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(c) Wendy Wuyts

Princess Mononoke

Nowadays, these worms are there almost whole year, one of the forest therapy guides told us. During the allocation of this forest therapy base, these worms were not there, but then this was also a godforsaken place. Now animals from higher up bring these leeches when to go down; to this place in search of food, because man has reduced their territory. “There is a reason why Ghibli Studio choose these worms for princess Mononoke. It are always animals from higher up, from more remote areas, losing territory, that bring this curse to the human world.”

For those who have seen the popular animated film “Princess Mononoke”, recognizes that animals also came from the mountains and were possessed by these demonic worms squirming over their whole body. In this movie, the toxic used by some colonising humans causes the curse. In the beginning of the movie, one of the main characters get infected by this curse when he protects his village against a possessed animal. The movie is about his search to find a cure, but in the meantime he also learns more about forest spirits, wolves and the impact of the colonisation of nature.

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Screenshot of the animation movie “princess Mononoke”

This animation movie inspired me so many years ago to visit Japan, and stay there for some time, to reflect about the relationship between nature and culture, the impact of civil and environmental engineering. For me, I got maybe too excited about these worms, or curse spirits, but partly because it closes a circle for me.

I met the worms. I saw in the past two years very confusing images of infrastructure that let me wonder… why do we keep building (especially in a country which society is shrinking?). I know jobs have to be created, that accessibility is a human right … but sometimes it is good to rest.

What do you think?

Forest Therapy Taking Root

Our hectic society gives us little or no rest, so we often get overworked and overtired. Since the 21st century, forest therapy has been prescribed as a medicine for city dwellers to deal with stress and other “diseases” of a modern fast-paced society.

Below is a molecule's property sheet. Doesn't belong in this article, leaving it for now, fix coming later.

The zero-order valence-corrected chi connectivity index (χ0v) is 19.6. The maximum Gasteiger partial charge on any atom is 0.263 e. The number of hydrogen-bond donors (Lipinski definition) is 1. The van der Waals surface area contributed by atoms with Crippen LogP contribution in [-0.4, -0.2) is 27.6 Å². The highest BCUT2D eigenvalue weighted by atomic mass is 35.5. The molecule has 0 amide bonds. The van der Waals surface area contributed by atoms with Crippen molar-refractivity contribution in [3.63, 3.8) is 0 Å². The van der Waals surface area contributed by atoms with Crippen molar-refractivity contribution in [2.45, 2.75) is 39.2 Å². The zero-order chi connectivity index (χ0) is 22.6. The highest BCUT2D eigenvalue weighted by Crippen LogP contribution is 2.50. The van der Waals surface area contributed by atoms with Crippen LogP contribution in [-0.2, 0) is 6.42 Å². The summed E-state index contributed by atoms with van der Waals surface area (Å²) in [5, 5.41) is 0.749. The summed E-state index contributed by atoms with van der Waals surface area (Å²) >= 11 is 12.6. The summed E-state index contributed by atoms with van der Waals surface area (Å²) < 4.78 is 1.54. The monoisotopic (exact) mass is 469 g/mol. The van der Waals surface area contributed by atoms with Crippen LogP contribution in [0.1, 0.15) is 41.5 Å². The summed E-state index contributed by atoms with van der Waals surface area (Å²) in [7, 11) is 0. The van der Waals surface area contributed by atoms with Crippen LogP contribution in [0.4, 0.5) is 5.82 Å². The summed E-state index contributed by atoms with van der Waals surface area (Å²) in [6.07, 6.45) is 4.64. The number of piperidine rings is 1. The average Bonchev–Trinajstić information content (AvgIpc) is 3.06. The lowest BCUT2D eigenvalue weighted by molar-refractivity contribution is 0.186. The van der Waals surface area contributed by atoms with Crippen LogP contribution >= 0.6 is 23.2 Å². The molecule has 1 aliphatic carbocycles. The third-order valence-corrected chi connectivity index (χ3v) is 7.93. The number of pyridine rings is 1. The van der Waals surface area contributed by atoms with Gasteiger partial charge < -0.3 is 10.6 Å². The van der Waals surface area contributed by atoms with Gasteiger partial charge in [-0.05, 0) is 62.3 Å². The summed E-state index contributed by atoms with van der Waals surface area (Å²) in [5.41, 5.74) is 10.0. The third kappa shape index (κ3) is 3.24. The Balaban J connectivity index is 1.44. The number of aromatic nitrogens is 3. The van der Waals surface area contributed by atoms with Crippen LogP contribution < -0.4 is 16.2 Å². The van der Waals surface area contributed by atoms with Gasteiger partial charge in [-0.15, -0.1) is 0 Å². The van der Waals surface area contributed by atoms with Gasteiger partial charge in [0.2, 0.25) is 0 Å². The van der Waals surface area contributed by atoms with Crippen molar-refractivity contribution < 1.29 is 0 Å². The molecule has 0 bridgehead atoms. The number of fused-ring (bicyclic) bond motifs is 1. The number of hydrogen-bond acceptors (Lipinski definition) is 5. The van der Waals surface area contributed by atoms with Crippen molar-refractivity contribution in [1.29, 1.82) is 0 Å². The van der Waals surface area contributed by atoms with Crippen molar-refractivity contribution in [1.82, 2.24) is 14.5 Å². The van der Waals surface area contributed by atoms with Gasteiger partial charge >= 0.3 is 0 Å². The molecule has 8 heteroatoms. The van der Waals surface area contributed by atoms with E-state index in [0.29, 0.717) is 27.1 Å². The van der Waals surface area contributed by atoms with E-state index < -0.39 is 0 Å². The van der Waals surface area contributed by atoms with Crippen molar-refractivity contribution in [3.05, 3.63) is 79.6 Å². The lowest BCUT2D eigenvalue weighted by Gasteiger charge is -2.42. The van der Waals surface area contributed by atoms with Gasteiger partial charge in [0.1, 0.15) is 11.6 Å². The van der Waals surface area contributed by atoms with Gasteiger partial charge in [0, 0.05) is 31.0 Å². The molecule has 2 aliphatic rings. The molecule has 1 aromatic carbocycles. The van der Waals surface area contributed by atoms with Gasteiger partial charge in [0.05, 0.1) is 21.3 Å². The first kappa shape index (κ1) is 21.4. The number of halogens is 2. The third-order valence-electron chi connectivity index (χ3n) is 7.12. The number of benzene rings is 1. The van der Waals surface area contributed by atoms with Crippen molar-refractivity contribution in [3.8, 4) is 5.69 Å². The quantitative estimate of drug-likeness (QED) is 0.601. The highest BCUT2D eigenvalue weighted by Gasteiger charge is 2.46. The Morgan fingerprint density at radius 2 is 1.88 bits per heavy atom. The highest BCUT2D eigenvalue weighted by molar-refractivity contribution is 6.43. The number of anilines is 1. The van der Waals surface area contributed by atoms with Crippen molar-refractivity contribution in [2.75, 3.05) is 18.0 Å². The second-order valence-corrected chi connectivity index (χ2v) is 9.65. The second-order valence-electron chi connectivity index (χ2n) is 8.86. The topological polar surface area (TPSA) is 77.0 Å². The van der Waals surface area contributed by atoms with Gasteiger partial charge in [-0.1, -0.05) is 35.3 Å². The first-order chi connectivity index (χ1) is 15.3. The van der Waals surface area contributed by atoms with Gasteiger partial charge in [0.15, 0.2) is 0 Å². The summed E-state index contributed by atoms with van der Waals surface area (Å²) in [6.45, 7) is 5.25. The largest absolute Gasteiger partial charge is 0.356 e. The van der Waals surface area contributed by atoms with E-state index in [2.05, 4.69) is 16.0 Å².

Shinrin Yoku

When the Japanese went to forests in the early 1980s, there wasn’t much scientific evidence about the benefits, but the people just felt intuitively that it was good for them.

The term forest bath or “shinrin yoku” was invented in 1982 by the Japanese agency of agriculture, forestry and fisheries, because “the Japanese needed the healing powers of nature”, and it was also part of a campaign to protect the forests.  Since then, more scientific and medical research has been carried out. At first, they thought that the positive effects on sleep and stress came from the fresh air, or perhaps the effect of the colour green, but they found that forests with a high content of phytoncides in particular had very healing powers. Trees produce these oils to repel insects and other enemies, but it has an opposite effect on the human body.

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(c) Wendy Wuyts

Benefits:

  • reduces blood pressure and lowers stress
  • improves cardiovascular and metabolic health
  • is good for depression
  • boosts the immune system, increases anti-cancer protein production
  • improves your concentration and memory
  • even helps you to lose weight

The good news is that even a two-hour forest pool is enough. Not only the Japanese proved that. Recently the British published the same result that two hours/week would significantly increase your mental and physical healthy. In Scotland, doctors can already prescribe you to do a couple of days of retreat. Even the Duchess of Cambridge is since May an ambassador of forest therapy.

Better relationship with yourself and nature

As an environmental engineer with research interests in eco-psychology, I am also happy that forest therapy is taking root. Not only has it so many benefits for humans, but also for society and planet, as trees and forests have an important role, not only in climate change, but also in water balance, avoiding erosion and landslide dangers, and so on. For me, forest therapy helps to restore the relationship between nature and humans, especially city dwellers. Often the relationship comes from one way: we take from nature and dump our waste. We take it too much for granted. The same is also about ourselves. The modern society also let us neglect ourselves. Forest therapy is for me then a way to restore, or improve, the relationship with yourself and nature, which will result in a more healthy and satisfied life.

A Forest bath in Motosu-shi

Last Sunday, with the help of my friends of the Nagoya-located yoga studio Mind.Body.Space I organised a bilingual expedition to one of the certified forest therapy bases in Japan: we brought 20 other participants with us to Motosu-shi. There, a professional guide gave us a scientific and medical introduction on the effect of phytoncides on our hormones and nerves. The consultation consists of two measurements. Our blood pressure and heart rate were measured and they also took a sample of our saliva (amylase).

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(c) Joakim Nergaard Todnem